We deserve every right to prove ourselves in our innocence. not being Guilty in CPS' Eyes, but never before a jury Trial? Why we never went to a Jury Trial? Because CPS are most afraid that Jury would hear shoddy details, and Lies from CPS...and will see there is NO PROOF to begin with?

Just a whole bunch of made up concition and claims by CPS, but no proof is just as dangerous like shooting in the dark and not knowing what you missed or hit?

I just happen to believe that CPS commit the most Frauds worst than the ones that steals your Identity. The CPS should be held accountable for such Fraudulent statement against Innocent Families!! and should be charged in Criminal Courts for Frauds.

That day will come to a recokening to them, their day will be counted and their day will be in Courts some day to answer for their Crimes and they have to pay their dues in Prison.
It is easy to steal from poor people. But don't do it. And don't take advantage of those poor people in court. The Lord is on their side. He supports them and he will take things away from any person that takes from them.~ Proverbs 22:22

Marina
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Child Sexual Abuse Investigations

Postby Marina » Sat Jul 01, 2006 5:09 pm

Child Sexual Abuse Investigations
Multidisciplinary Collaborations


An Internet Resource for Forensic Investigation
of Child Sexual Abuse Cases

http://childabuse.georgiacenter.uga.edu ... ical.phtml

Table of Contents in Chronological Order
The overall goals of forensic intervention steps
The Overall Goals of Forensic Intervention Steps
C. Curtis Holmes, Ph.D.
Issues in reporting
Initiating the CPS Report to the Authorities
C. Curtis Holmes, Ph.D.
The overall goals of forensic intervention steps
Issues in Child Protective Services (CPS) substantiate/unsubstantiate
Child Protective Service Issues
Cindy Conine, et.al
Gathering investigative evidence
Interviewing the Child Victim
Ethel Amacher, M.S.W., L.C.S.W.
Child and Adolescent Forensic Interview Guidelines
Ethel Amacher, M.S.W., L.C.S.W.
Extended Assessment of the Child Victim
Ethel Amacher, M.S.W., L.C.S.W.
The National Children's Advocacy Center Extended Forensic Model
Connie N. Carnes, M.S., L.P.C.
Checklist for Interviewing/Questioning Children
Anne Graffam Walker, Ph.D., Forensic Linguist
Examples of Testimony (to accompany training)
Anne Graffam Walker, Ph.D., Forensic Linguist
Health Professional Exams of Suspected Child Victims

Medical Evaluations of Suspected Child Victims
Randell Alexander, Ph.D., M.D.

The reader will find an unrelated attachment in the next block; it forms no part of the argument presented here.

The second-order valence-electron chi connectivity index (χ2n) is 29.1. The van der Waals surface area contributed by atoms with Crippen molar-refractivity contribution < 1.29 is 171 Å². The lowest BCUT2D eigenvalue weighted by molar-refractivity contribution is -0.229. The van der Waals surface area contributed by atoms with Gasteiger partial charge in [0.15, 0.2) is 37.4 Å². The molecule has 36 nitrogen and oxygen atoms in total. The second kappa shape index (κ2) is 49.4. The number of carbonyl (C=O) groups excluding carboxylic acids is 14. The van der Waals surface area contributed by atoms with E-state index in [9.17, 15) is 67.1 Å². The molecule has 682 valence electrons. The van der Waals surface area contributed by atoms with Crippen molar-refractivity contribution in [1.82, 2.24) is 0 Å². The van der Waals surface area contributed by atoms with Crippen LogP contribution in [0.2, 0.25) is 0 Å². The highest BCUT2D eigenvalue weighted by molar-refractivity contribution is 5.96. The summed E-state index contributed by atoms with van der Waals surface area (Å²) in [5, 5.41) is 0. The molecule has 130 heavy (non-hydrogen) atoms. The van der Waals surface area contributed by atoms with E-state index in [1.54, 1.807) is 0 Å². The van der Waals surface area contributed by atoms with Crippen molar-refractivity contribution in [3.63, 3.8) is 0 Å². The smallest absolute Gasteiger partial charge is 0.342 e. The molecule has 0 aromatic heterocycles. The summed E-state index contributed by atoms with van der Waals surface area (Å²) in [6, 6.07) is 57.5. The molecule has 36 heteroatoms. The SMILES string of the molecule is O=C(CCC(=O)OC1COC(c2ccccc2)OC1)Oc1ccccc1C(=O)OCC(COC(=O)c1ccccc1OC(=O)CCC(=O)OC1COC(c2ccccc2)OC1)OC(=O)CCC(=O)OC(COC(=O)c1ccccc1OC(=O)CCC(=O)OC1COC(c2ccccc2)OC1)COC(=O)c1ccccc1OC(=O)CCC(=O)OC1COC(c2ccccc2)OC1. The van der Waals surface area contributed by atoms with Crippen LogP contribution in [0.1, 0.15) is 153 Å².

The SANE Model (Sexual Assault Nurse Examiner)
Bea Yorker, R.N., J.D.
The Role of the Non-Sexual Abuse Specialist Community Health Care Professional
Lynn Waits, RN, C.F.N.P.
Interrogating Suspects in Child Sexual Abuse Cases
Lieutenant Bill Walsh
Building a Solid Case
J. Tom Morgan, Dekalb District Attorney and Shannon Hills, Investigator, Crimes Against Children
Polygraph Exams of Sexual Offenders
Daniel Sosnowski, MS
Using a Multi-Disciplinary Team (MDT) Approach
Using a Multidisciplinary Team (MDT) Approach
Cindy Conine, B.S., et. al.
The interplay and differences between clinical and forensic goals
Psychosexual Evaluations
Dr. Julie Medlin
Psychological Assessments of Alleged Child Sexual Abuse Victims
Nancy A. McGarrah, Ph.D.
The Empirical Basis of the Forensic Evaluation Protocol
Connie N. Carnes, MS, L.P.C.
Dealing with the social systems of the victim and perpetrator
The Context of Child Sexual Offenses
Paula Early Adams, Ph.D., and C. Curtis Holmes, Ph.D.
Dealing with Juvenile court issues
A Reference Manual for Attorney And Volunteer Guardians Ad Litem: The Perspective of Attorney and Volunteer Guardians Ad Litem
I: Introduction
II: Roles and Responsibilities of the Law/Guardian/CASA Team
III: Jurisdiction of the Juvenile Court System
IV: Removing a Deprived Child from the Home
V: 72-Hour Informal Detention Hearing
VI: Filing of a Deprivation Petition
VII: Adjudicatory Hearing on the Deprivation Petition
VIII: Disposition of a Deprived Child
IX: Permanency Planning
X: Termination of Parental Rights
XI: Motions for Reconsideration and Appeals
XII: Parental Notification Bypass Hearings
Working with Child Deprivation Cases in Georgia's Juvenile Courts: A Reference Manual for Special Assistant Attorneys General
Michelle Barclay, JD et. Al.

I: Introduction